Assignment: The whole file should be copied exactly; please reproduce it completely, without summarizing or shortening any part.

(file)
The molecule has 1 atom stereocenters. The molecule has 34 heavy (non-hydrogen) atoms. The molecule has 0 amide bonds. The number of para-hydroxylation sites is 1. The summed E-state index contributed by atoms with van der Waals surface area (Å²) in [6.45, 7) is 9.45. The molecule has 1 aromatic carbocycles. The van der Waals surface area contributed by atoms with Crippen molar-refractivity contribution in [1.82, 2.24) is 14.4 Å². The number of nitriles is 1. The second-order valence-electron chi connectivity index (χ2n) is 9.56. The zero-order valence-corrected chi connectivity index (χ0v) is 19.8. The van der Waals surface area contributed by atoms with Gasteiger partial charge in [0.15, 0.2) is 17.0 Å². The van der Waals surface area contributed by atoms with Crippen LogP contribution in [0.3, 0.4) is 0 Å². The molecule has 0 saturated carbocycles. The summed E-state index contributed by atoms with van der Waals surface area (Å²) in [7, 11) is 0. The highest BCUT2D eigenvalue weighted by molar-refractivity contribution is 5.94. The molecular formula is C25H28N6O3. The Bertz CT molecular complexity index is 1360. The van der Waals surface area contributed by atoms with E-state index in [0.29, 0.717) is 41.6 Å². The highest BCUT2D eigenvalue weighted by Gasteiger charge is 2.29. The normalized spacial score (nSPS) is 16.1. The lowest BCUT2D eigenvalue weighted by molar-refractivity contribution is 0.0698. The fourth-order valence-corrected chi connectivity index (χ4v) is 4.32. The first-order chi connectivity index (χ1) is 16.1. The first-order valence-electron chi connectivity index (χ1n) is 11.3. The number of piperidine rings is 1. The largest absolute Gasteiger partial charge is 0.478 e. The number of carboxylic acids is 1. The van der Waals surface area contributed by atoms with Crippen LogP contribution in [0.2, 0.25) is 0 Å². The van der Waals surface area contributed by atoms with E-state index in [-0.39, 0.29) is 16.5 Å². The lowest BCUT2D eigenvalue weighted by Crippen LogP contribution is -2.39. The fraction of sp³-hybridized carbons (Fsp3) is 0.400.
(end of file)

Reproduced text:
The molecule has 1 atom stereocenters. The molecule has 34 heavy (non-hydrogen) atoms. The molecule has 0 amide bonds. The number of para-hydroxylation sites is 1. The summed E-state index contributed by atoms with van der Waals surface area (Å²) in [6.45, 7) is 9.45. The molecule has 1 aromatic carbocycles. The van der Waals surface area contributed by atoms with Crippen molar-refractivity contribution in [1.82, 2.24) is 14.4 Å². The number of nitriles is 1. The second-order valence-electron chi connectivity index (χ2n) is 9.56. The zero-order valence-corrected chi connectivity index (χ0v) is 19.8. The van der Waals surface area contributed by atoms with Gasteiger partial charge in [0.15, 0.2) is 17.0 Å². The van der Waals surface area contributed by atoms with Crippen LogP contribution in [0.3, 0.4) is 0 Å². The molecule has 0 saturated carbocycles. The summed E-state index contributed by atoms with van der Waals surface area (Å²) in [7, 11) is 0. The highest BCUT2D eigenvalue weighted by molar-refractivity contribution is 5.94. The molecular formula is C25H28N6O3. The Bertz CT molecular complexity index is 1360. The van der Waals surface area contributed by atoms with E-state index in [0.29, 0.717) is 41.6 Å². The highest BCUT2D eigenvalue weighted by Gasteiger charge is 2.29. The normalized spacial score (nSPS) is 16.1. The lowest BCUT2D eigenvalue weighted by molar-refractivity contribution is 0.0698. The fourth-order valence-corrected chi connectivity index (χ4v) is 4.32. The first-order chi connectivity index (χ1) is 16.1. The first-order valence-electron chi connectivity index (χ1n) is 11.3. The number of piperidine rings is 1. The largest absolute Gasteiger partial charge is 0.478 e. The number of carboxylic acids is 1. The van der Waals surface area contributed by atoms with Crippen LogP contribution in [0.2, 0.25) is 0 Å². The van der Waals surface area contributed by atoms with E-state index in [-0.39, 0.29) is 16.5 Å². The lowest BCUT2D eigenvalue weighted by Crippen LogP contribution is -2.39. The fraction of sp³-hybridized carbons (Fsp3) is 0.400.